Both clock systems, referred to here as Yb-1 and Yb-2, independently cool and collect 171Yb atoms from thermal beams into magneto-optical traps [see Fig. 1 and (15)]. Two stages of laser cooling, first on the strong 1S0-1P1 cycling transition at 399 nm, followed by the weaker 1S0-3P1 intercombination transition at 556 nm, reduce the atomic temperature from 800 K to 10 μK. Each cold atom sample is then loaded into an optical lattice with ~300Er trap depth (Er/kB = 100 nK; Er, recoil energy; kB, Boltzmann’s constant) formed by retroreflecting ~600 mW of laser power, fixed at the “magic” wavelength λm ≈ 759 nm (16) by a reference cavity. At λm, both electronic states of the clock transition are Stark-shifted equally (17, 18). For the measurements described here, ~5000 atoms captured by each lattice are then optically pumped to one of the two ground-state spin projections mF = ±1/2 using the 1S0-3P1 transition. After this state preparation, applying a 140-ms-long π pulse of 578-nm light resonant with the 1S0-3P0 clock transition yields the spectroscopic line shape shown in Fig. 1C, with a Fourier-limited linewidth of 6 Hz. Experimental clock cycles alternately interrogate both mF spin states canceling first-order Zeeman and vector Stark shifts. The optical local oscillator (LO) is an ultrastable laser servo-locked to a high-finesse optical cavity (14) and is shared by both Yb systems. Light is frequency-shifted into resonance with the clock transition of each atomic system by independent acousto-optic modulators (AOMs). Resonance is detected by monitoring the 1S0 ground-state population (Ng) and 3P0 excited-state population (Ne). A laser cycles ground-state atoms on the 1S0-1P1 transition while a photomultiplier tube (PMT) collects the fluorescence, giving a measure of Ng. After 5 to 10 ms of cycling, these atoms are laser-heated out of the lattice. At this point, Ne is optically pumped to the lowest-lying 3D1 state, which decays back to the ground state. The 1S0-1P1 transition is cycled again, now measuring Ne. Combining these measurements yields a normalized mean excitation Ne/(Ne + Ng). During spectroscopy, special attention was paid to eliminating residual Stark shifts stemming from amplified spontaneous emission of the lattice lasers, eliminating residual Doppler effects from mechanical vibrations of the apparatus correlated with the experimental cycle, and controlling the cold collision shift due to atomic interactions within the lattice (19).

Fig. 1 Experimental realization of the Yb optical lattice clocks.

(A) Laser light at 578 nm is prestabilized to an isolated, high-finesse optical cavity using Pound-Drever-Hall detection and electronic feedback to an AOM and laser piezoelectric transducer. Fibers deliver stabilized laser light to the Yb-1 and Yb-2 systems. Resonance with the atomic transition is detected by observing atomic fluorescence collected onto a PMT. The fluorescence signal is digitized and processed by a microcontroller unit (MCU), which computes a correction frequency, f1,2(t). This correction frequency is applied to the relevant AOM by way of a direct digital synthesizer (DDS) and locks the laser frequency onto resonance with the clock transition. (B) Relevant Yb atomic energy levels and transitions, including laser-cooling transitions (399 and 556 nm), the clock transition (578 nm), and the optical-pumping transition used for excited-state detection (1388 nm). (C) A single-scan, normalized excitation spectrum of the 1S0-3P0 clock transition in 171Yb with 140-ms Rabi spectroscopy time; the red line is a free-parameter sinc2 function fit.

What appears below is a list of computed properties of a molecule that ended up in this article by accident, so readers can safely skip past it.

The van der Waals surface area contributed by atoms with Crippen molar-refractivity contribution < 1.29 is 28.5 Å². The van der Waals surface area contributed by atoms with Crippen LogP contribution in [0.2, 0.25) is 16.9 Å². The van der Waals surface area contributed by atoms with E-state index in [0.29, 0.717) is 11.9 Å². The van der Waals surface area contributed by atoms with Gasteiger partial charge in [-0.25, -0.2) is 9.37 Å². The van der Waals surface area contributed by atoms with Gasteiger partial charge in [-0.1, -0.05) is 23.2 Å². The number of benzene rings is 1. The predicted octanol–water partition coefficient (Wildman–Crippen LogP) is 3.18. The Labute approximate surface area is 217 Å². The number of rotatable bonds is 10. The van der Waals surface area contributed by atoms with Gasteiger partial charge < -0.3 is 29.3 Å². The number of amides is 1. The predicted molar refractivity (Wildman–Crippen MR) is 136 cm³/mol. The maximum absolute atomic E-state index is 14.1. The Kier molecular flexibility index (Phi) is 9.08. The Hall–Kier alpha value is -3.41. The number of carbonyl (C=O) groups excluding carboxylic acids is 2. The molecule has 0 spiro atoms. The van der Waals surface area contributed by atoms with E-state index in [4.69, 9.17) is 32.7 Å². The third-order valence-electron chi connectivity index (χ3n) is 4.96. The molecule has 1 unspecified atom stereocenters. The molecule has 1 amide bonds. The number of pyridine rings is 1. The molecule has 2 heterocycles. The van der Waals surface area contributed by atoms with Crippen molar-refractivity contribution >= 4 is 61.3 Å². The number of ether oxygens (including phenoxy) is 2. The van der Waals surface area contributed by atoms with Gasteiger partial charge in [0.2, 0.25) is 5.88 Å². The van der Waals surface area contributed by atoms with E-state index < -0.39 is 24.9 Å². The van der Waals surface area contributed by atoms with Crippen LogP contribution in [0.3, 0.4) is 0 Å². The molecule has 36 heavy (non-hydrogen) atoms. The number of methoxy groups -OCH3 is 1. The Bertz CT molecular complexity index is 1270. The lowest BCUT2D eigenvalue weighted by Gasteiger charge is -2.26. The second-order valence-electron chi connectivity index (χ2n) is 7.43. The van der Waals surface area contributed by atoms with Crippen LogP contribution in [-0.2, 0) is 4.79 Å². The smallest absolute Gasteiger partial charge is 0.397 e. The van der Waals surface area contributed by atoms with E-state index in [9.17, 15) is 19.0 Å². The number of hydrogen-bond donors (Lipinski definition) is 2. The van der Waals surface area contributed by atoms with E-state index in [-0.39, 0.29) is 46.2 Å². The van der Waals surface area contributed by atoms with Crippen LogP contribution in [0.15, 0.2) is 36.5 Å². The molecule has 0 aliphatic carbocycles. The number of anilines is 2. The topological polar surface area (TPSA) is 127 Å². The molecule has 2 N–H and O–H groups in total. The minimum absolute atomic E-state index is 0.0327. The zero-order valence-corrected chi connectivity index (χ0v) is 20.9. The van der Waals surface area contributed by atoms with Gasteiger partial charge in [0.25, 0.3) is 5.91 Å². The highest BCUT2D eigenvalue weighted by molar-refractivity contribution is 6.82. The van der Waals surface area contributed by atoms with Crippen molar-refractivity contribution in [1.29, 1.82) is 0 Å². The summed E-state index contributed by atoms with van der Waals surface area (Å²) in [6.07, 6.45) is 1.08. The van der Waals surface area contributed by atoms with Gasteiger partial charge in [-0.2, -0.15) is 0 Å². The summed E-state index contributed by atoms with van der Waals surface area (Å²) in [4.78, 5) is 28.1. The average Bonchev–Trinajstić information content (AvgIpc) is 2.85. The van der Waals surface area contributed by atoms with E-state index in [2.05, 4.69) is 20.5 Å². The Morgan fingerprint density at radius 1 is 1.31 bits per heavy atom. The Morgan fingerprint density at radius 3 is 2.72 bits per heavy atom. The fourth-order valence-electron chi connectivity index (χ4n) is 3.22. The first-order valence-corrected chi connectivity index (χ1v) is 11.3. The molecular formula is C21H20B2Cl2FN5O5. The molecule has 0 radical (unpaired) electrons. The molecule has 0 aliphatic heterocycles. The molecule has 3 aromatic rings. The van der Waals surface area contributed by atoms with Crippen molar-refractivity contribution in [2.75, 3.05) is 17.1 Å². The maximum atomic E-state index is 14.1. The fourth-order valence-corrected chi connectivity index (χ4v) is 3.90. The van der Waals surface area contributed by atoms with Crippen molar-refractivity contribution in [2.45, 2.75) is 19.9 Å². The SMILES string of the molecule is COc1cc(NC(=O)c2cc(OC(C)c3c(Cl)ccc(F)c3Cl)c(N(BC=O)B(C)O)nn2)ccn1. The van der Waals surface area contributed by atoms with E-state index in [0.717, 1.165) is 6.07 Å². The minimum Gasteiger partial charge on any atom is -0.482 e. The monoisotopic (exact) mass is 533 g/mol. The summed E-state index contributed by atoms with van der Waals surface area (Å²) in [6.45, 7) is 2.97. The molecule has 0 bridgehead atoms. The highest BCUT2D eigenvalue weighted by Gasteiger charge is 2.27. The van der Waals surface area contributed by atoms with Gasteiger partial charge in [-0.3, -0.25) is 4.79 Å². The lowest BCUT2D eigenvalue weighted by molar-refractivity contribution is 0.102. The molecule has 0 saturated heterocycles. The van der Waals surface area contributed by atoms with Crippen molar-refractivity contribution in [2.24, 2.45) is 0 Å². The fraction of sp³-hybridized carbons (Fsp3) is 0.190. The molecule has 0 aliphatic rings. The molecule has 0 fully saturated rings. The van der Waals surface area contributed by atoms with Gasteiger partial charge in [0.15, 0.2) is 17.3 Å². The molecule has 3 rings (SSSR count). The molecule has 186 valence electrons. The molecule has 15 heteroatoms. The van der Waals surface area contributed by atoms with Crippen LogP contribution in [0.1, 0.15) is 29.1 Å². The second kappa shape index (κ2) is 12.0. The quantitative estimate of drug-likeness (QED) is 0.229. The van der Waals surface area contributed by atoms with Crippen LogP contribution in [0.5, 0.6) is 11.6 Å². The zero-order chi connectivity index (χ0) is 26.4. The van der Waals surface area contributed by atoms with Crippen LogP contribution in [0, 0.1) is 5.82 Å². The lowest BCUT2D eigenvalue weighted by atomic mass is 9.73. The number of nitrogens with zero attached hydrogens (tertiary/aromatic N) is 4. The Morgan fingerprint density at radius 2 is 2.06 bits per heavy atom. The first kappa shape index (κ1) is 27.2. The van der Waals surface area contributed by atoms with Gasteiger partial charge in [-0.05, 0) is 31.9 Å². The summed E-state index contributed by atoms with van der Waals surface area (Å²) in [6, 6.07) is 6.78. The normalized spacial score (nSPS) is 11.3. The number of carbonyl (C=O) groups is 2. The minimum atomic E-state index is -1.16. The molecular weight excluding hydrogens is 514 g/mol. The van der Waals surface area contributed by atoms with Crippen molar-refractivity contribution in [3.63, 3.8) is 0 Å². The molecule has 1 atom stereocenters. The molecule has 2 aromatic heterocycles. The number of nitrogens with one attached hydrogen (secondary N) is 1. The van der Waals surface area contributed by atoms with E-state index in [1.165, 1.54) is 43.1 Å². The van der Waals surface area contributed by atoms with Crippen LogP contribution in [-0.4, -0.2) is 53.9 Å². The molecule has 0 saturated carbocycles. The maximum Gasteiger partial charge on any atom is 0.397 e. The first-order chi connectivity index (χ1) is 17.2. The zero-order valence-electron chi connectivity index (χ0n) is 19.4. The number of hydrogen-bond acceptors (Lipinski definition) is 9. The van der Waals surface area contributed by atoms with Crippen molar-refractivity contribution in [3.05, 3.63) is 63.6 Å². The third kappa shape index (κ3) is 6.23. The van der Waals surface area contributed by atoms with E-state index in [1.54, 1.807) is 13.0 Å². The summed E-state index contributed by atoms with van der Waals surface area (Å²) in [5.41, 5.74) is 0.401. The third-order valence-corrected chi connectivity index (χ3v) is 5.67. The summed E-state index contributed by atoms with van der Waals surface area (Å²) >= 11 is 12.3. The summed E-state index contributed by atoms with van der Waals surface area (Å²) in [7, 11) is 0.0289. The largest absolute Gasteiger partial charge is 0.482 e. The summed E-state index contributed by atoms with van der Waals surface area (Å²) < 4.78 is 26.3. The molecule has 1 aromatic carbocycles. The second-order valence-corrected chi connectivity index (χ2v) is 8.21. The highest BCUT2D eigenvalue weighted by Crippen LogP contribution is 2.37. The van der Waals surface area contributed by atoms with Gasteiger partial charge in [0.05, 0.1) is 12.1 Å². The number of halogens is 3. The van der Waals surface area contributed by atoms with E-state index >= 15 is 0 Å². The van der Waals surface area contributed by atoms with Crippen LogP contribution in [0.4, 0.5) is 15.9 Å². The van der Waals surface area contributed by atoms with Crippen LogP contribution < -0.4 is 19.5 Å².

By measuring the normalized excitation while modulating the clock laser frequency by ±3 Hz, an error signal is computed for each Yb system. Subsequently, independent microprocessors provide a digital frequency correction f1,2(t) at time t to their respective AOMs, thereby maintaining resonance on the line center. In this way, though derived from the same LO, the individual laser frequencies for Yb-1 and Yb-2 are decoupled and are instead determined by their respective atomic samples (for all but the shortest time scales). The frequency correction signals f1,2(t) are shown in Fig. 2A for a 5000-s interval. Because the experimental cycles for each clock system are unsynchronized and have different durations, f1,2(t) signals are interpolated to a common time base and subtracted to compute the frequency difference between Yb-1 and Yb-2, as shown in Fig. 2, B to D. Measurements such as these were repeated several times for intervals of ~15,000 s, demonstrating a clock instability reaching 4 × 10–18 at 7500 s. While collecting data over a 90,000-s interval, we observed the instability curve in Fig. 3, shown as the total Allan deviation for a single Yb clock. Before data analysis, ~25% of the attempted measurement time was excluded due to laser unlocks and auxiliary servo failures (15). Each clock servo had an attack time of a few seconds, evidenced by the instability bump near 3 s. At averaging times τ = 1 to 5 s, the instability is comparable to previous measurements (14) of the free-running laser system, and at long times, the instability averages down like white frequency noise as Embedded Image (for τ in seconds), reaching 1.6 × 10–18 at 25,000 s.